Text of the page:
Call of Duty: Warzone is in desperate need of a proper, clarified anti-cheat system to prevent the influx of hackers as Activision looks to develop the game’s competitive future.
Call of Duty: Warzone launched to much fan fare in March 2020. It was the first free to play Call of Duty experience ever for consoles & PC. And that opened up the amount of players that could enter the Call of Duty world. There was no $60 barrier anymore to experience Call of Duty.
But with that, an influx of cheaters and hackers on the PC platform stormed into Call of Duty: Warzone. Since the game’s launch, there has been an extensive amount of hackers in Call of Duty: Warzone on the PC platform. And with cross play, those hackers infest the PlayStation and Xbox lobbies, too.
The biggest issue has been: Activision’s lack of a concrete plan to address the hacking situation. The company has issued a few statements in 2020 on how they combat hacking in Call of Duty: Warzone, but none of them have left fans with hope of a sustainable future for the title on PC.
It makes sense, in other ways, that Call of Duty is being infested with cheaters at a higher pace compared to other free to play Battle Royale games. Call of Duty is one of the biggest entertainment franchise available, and Warzone was the first chance that allowed everyone to play Call of Duty. There’s always been cheaters and hackers in Call of Duty MP. But that was on a more controllable scale with the game being $60 to play. With Warzone, the entry barrier is gone, and now hackers who could never hack in Call of Duty before, can do so now. And with Activision’s lack of aggressive action within the game itself, it welcomes more to the field.
But aggressive action from Activision is needed to counter cheaters and it’s needed ASAP.
Activision’s responses to cheaters in 2020
The first big stance Activision took on cheaters was a few weeks after launch, where the company announced that over 50,000 hackers and been banned and said “cheaters not welcome” in the Warzone world. Activision said they take cheating “very seriously” and would work hard to maintain “a level and fair playing field for everyone” as one of their “highest priorities.”
That did not change much. Hackers continued to flourish in the Warzone world on PC. And at the same time, Activision started to build up their vision for a competitive Warzone future. They started it with Live From Warzone series, which highlighted fan run tournaments and events for Warzone.
On April 24, 2020, the next big step from Infinity Ward: hackers would be match-made in the same lobbies only forward. They also said the studio “increased resources” to help alleviate the cheater concerns.
And then, the worst statement of all time was released on July 24, 2020: Infinity Ward was kindly asking players to not use 3rd party software while playing Call of Duty: Warzone.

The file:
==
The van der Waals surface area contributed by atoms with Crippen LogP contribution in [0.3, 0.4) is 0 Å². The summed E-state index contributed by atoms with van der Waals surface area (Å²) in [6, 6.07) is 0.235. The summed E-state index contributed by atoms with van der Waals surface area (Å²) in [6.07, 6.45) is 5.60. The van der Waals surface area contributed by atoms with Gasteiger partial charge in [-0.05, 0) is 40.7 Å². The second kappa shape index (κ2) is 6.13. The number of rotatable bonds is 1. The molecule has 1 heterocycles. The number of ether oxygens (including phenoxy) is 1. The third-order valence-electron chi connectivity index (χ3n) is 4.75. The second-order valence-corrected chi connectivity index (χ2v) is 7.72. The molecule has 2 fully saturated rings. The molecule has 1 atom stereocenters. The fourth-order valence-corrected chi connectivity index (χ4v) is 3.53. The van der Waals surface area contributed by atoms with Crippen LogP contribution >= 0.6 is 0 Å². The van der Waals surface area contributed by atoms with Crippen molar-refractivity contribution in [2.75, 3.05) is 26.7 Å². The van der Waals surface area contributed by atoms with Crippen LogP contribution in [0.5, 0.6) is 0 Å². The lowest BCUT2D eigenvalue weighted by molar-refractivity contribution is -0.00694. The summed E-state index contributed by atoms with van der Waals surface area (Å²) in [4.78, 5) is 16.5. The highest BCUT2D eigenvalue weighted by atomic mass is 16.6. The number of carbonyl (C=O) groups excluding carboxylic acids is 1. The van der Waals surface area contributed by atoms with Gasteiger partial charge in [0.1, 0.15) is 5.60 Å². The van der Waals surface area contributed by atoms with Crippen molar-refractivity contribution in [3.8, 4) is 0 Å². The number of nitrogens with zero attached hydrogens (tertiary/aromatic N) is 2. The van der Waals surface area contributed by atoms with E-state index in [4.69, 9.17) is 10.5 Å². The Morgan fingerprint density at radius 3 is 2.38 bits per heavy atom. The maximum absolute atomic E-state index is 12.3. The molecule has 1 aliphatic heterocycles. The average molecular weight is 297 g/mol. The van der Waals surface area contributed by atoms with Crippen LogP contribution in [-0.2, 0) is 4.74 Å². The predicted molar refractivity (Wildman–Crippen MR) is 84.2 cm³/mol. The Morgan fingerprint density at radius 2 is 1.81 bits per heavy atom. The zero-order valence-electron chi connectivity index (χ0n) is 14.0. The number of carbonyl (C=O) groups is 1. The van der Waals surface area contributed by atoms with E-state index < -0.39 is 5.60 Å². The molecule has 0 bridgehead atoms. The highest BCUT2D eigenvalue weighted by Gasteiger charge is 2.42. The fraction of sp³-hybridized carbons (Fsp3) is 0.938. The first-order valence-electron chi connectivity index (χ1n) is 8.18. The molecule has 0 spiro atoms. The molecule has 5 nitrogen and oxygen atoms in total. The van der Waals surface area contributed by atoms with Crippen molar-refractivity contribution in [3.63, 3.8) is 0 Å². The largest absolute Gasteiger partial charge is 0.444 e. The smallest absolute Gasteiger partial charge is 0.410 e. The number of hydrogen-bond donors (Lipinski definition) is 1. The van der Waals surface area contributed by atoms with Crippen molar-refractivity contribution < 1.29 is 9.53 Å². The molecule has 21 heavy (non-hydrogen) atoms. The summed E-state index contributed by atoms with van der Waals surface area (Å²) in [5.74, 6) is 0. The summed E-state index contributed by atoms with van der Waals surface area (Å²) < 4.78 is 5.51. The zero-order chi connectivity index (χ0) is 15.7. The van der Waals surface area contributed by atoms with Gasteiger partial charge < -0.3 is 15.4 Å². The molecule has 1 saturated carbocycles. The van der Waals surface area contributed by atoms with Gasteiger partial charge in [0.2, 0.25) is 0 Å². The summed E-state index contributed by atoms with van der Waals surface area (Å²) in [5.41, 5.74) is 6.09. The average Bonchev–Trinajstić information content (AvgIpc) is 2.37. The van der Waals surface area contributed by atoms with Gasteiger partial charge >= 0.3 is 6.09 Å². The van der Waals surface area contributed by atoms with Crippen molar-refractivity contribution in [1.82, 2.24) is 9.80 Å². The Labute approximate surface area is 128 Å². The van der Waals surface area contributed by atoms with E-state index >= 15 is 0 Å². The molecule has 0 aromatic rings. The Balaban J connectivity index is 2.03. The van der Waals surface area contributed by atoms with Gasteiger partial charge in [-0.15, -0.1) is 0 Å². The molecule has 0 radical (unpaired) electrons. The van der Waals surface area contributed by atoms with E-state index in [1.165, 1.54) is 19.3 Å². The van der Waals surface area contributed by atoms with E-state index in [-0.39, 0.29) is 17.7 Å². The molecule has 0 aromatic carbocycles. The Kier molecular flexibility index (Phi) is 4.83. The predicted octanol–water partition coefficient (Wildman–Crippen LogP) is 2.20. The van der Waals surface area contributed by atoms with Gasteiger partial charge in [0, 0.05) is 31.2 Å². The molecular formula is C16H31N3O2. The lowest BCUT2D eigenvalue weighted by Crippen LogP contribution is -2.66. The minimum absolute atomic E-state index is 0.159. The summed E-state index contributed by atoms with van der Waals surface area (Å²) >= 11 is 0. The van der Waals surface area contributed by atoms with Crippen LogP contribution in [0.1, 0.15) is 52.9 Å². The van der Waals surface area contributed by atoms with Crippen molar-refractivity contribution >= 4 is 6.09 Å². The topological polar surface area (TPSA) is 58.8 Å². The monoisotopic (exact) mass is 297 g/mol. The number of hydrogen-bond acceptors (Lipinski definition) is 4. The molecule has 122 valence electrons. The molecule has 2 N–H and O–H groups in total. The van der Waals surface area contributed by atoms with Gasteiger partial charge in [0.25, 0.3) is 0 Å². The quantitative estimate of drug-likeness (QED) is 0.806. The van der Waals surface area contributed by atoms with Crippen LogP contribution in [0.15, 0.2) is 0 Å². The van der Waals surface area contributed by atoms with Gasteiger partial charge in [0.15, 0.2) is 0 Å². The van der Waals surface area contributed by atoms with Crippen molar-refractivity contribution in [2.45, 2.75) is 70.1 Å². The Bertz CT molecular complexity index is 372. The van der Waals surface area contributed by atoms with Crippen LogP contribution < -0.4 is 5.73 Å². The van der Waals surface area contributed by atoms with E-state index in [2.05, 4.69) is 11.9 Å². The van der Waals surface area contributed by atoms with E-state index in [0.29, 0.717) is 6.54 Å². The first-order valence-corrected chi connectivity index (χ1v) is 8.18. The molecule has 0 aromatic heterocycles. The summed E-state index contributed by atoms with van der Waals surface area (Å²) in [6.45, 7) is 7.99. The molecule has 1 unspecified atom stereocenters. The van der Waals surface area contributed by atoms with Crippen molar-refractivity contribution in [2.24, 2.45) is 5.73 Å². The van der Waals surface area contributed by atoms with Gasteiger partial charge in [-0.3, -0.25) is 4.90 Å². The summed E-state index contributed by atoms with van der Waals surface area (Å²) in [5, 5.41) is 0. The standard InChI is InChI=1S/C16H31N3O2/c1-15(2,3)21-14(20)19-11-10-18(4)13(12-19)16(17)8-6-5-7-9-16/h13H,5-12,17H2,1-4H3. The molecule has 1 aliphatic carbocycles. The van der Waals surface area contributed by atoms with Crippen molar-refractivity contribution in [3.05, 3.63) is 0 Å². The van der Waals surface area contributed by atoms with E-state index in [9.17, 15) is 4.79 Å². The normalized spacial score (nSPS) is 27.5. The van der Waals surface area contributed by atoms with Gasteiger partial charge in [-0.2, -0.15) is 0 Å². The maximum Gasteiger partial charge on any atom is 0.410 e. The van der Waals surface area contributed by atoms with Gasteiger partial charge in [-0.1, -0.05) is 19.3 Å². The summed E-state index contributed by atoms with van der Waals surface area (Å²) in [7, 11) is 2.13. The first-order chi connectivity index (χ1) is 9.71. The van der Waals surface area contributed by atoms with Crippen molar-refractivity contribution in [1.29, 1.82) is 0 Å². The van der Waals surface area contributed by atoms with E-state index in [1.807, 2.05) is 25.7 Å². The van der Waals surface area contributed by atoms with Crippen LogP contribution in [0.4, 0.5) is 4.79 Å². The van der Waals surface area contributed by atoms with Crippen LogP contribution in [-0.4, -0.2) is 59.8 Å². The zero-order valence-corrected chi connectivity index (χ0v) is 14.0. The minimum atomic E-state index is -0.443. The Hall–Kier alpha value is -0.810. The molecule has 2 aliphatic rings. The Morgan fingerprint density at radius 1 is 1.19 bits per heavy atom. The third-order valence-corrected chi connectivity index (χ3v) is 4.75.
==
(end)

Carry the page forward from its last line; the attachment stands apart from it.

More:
“Please do not use unauthorized 3rd party software to mod or hack,” said an image statement from the studio, as shown below. They said listed out what items they believe to be considered hacking/cheating, and failed to lay out an progress on what they’re doing themselves to combat it.
Lastly, the final update we’ve received on the hacking issue with Warzone was in Sept. 2020. Infinity Ward said they had banned 200,000 accounts since the game’s launch.
But 200,000 it not even close to enough. There’s, according to Activision, over 90 million players who have played Call of Duty: Warzone. Only 200,000 accounts banned (that’s the last official number of banned accounts Activision has informed the public about).
Focused on the Wrong Thing
Now, we’ll give credit to Activision in some areas. The company has taken a legal path of action against many cheater makers that were designing cheats for Call of Duty: Warzone.
The company issued cease and desist orders to two cheat manufactures. The first one was CXCheats, which received a cease and desist in August 2020. Once they were threatened by Activision, the site removed all cheats related to Call of Duty: Warzone. And then in September, Activision filed another lawsuit against GatorCheats and even sent a representative to the owner’s house. GatorCheats removed all Warzone cheats from their site.
But the problem with the cease and desist orders is that there’s an infinite number of companies out there that can create and manufacture cheats for games. Just because you take down two through legal action, does not mean more will spawn up. Activision probably thinks that threatening a few will make many more stop, but that has not been the case. There’s also a wide variety of online forums where players share cheats they’ve created, and those never hit or show on an ‘official’ cheat manufacturer’s website.
The only real action Activision took on the public side, which was a major step for them, was being able to detect EngineOwning cheats in Warzone. EngineOwning updated their website in Sept. 2020 to state Warzone cheats were ‘now detected’ by Activision, and over 20,000 accounts got banned.
That’s what we need more of: focus on fixing the game itself, not trying to stop cheats from being made on the manufacture’s side. A comprehensive anti-cheat system is the best way for Activision to ensure that cheats cannot continue in Warzone.
There will always be hackers & cheaters in every game, but having an extensive anti-cheat software will be able to reduce the overall number of hackers and help promote and more enjoyable game environment.
For example, Riot Game’s VALORANT FPS title has an entire anti-cheat developed for it called Vanguard. Riot makes players install Vanguard anti-cheat in order to play VALORANT on their PC. While some players have been able to get by the software, this has stopped the game from being infested by hackers, even if it’s a free to play title.
The situation with anti-cheat and hackers kicked into high gear on the competitive integrity side over the last several months. Many high profile content creators having been playing in Warzone competitions, some of which have prize pools thanks to Activision. And there’s always suspects of hacking occurring during these events, and Activision has yet to address that problem.
The most recent example was the $250,000 Twitch Rivals tournament for Warzone. This tournament was hosted in a private lobby, meaning all players were known and required to join into a specific server code. During the 5th match of the event, the game was stopped. There was suspects of hackers in the match.